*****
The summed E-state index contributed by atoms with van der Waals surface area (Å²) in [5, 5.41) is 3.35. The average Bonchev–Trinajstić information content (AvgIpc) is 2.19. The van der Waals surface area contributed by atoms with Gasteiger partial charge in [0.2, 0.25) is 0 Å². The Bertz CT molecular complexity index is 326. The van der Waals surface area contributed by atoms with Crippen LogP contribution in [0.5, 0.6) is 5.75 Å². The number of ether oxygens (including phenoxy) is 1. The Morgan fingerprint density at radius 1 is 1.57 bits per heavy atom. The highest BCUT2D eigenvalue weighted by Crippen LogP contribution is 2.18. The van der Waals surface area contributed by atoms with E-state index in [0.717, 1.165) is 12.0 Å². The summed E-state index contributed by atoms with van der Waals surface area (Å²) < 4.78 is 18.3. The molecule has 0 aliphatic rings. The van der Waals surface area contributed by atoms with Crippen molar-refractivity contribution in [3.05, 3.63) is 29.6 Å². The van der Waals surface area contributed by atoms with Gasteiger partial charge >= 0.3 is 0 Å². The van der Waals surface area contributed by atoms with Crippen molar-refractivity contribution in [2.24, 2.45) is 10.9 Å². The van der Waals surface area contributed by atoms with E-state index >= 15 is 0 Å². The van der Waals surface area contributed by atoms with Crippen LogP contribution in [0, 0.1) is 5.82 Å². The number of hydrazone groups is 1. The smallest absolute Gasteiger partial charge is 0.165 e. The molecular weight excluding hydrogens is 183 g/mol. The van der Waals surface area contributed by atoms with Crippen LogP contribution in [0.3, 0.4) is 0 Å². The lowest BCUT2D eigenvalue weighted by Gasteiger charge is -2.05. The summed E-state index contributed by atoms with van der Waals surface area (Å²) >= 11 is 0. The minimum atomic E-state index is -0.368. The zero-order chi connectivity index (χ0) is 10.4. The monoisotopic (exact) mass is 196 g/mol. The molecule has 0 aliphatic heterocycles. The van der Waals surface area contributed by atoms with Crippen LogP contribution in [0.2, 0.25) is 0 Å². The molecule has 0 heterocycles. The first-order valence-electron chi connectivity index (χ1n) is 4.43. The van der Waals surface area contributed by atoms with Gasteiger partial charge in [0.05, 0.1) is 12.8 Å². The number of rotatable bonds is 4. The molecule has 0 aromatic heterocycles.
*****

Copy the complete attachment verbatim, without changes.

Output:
The summed E-state index contributed by atoms with van der Waals surface area (Å²) in [5, 5.41) is 3.35. The average Bonchev–Trinajstić information content (AvgIpc) is 2.19. The van der Waals surface area contributed by atoms with Gasteiger partial charge in [0.2, 0.25) is 0 Å². The Bertz CT molecular complexity index is 326. The van der Waals surface area contributed by atoms with Crippen LogP contribution in [0.5, 0.6) is 5.75 Å². The number of ether oxygens (including phenoxy) is 1. The Morgan fingerprint density at radius 1 is 1.57 bits per heavy atom. The highest BCUT2D eigenvalue weighted by Crippen LogP contribution is 2.18. The van der Waals surface area contributed by atoms with E-state index in [0.717, 1.165) is 12.0 Å². The summed E-state index contributed by atoms with van der Waals surface area (Å²) < 4.78 is 18.3. The molecule has 0 aliphatic rings. The van der Waals surface area contributed by atoms with Crippen molar-refractivity contribution in [3.05, 3.63) is 29.6 Å². The van der Waals surface area contributed by atoms with Gasteiger partial charge >= 0.3 is 0 Å². The van der Waals surface area contributed by atoms with Crippen molar-refractivity contribution in [2.24, 2.45) is 10.9 Å². The van der Waals surface area contributed by atoms with E-state index >= 15 is 0 Å². The van der Waals surface area contributed by atoms with Crippen LogP contribution in [0, 0.1) is 5.82 Å². The number of hydrazone groups is 1. The smallest absolute Gasteiger partial charge is 0.165 e. The molecular weight excluding hydrogens is 183 g/mol. The van der Waals surface area contributed by atoms with Crippen LogP contribution in [0.3, 0.4) is 0 Å². The lowest BCUT2D eigenvalue weighted by Gasteiger charge is -2.05. The summed E-state index contributed by atoms with van der Waals surface area (Å²) >= 11 is 0. The minimum atomic E-state index is -0.368. The zero-order chi connectivity index (χ0) is 10.4. The monoisotopic (exact) mass is 196 g/mol. The molecule has 0 aliphatic heterocycles. The van der Waals surface area contributed by atoms with Crippen LogP contribution in [0.2, 0.25) is 0 Å². The molecule has 0 heterocycles. The first-order valence-electron chi connectivity index (χ1n) is 4.43. The van der Waals surface area contributed by atoms with Gasteiger partial charge in [0.05, 0.1) is 12.8 Å². The number of rotatable bonds is 4. The molecule has 0 aromatic heterocycles.